Offline Rendering of GitHub Mardown

Why not a dedicated App?

I’m not a big fan of having a massive amount of windowed interfaces. A terminal emulator and a web browser are good enough for my daily routine.

When I document one of my projects on GitHub (yes, I do that), I have to write a markdown document (the README): it is very nicely rendered, first by markdown processors, then by web browsers.

However any graphical production must be visualized before being published, that’s just common sense. Conversion from plain text to a fancy rendered document never goes well at the first attempt. There are always one or two line endings that get smashed because you forgot to leave an empty line in your markdown, an emphasis on word missing, etc. Of course, I’m not talking about syntax errors since mainstream text editors, such as vim, provide pleasant syntax highlighting that prevent you from messing the markdown up.

Let alone the fact that there are like a dozen of different markdown flavours…

I simply don’t want to end up pushing my documentation to GitHub every time I want to visualize what I just wrote. Some might… but I guess.. that’s not the way to go, if you like to keep your repo history clean.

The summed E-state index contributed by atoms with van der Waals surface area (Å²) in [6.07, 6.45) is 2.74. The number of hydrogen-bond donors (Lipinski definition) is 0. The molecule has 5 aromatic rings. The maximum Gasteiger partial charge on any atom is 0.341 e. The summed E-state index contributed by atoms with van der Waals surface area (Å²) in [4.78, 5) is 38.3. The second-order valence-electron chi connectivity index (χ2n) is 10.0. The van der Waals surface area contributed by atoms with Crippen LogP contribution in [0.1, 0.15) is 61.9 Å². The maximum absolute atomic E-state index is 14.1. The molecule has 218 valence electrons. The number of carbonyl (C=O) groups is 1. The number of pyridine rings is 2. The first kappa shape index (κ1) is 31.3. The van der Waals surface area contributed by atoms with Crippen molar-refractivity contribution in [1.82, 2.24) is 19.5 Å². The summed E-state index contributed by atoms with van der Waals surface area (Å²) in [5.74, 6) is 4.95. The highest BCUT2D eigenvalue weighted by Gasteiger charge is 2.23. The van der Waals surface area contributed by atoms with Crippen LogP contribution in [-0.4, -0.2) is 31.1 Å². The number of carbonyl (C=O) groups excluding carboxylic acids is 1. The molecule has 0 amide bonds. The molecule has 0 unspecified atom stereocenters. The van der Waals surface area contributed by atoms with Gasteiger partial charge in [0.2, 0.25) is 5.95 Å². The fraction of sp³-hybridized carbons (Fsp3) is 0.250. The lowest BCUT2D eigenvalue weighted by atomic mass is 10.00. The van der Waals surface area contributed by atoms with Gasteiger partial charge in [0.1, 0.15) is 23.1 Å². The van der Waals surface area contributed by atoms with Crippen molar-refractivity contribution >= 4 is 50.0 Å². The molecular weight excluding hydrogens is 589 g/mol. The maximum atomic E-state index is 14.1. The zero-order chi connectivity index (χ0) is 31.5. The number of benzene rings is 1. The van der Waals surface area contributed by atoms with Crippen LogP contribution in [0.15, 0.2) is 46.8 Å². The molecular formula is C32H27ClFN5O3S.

Grip

One day, Google, my good old big brother, gave me a solution to this dilemma: grip.

Grip is maintained by Joe Esposito. It is a command-line tool written in python, available through pip and which generates a preview of a markdown document. The latter is directly available on your web browser!

cd path/to/where/you/have/a/README.md
grip -b –quiet  # -b to bring in the web browser, –quiet not to echo in the terminal (it bothers me)

And boom! The markdown preview is served to you on a silver platter!
when you are done, just <CTRL-C> in the terminal to kill the local server that
grip created.
Oh, did I forget to mention it can track changes as well?

For more details, please refer to grip`s README, well, written in markdown
of course:

https://github.com/joeyespo/grip/blob/master/README.md.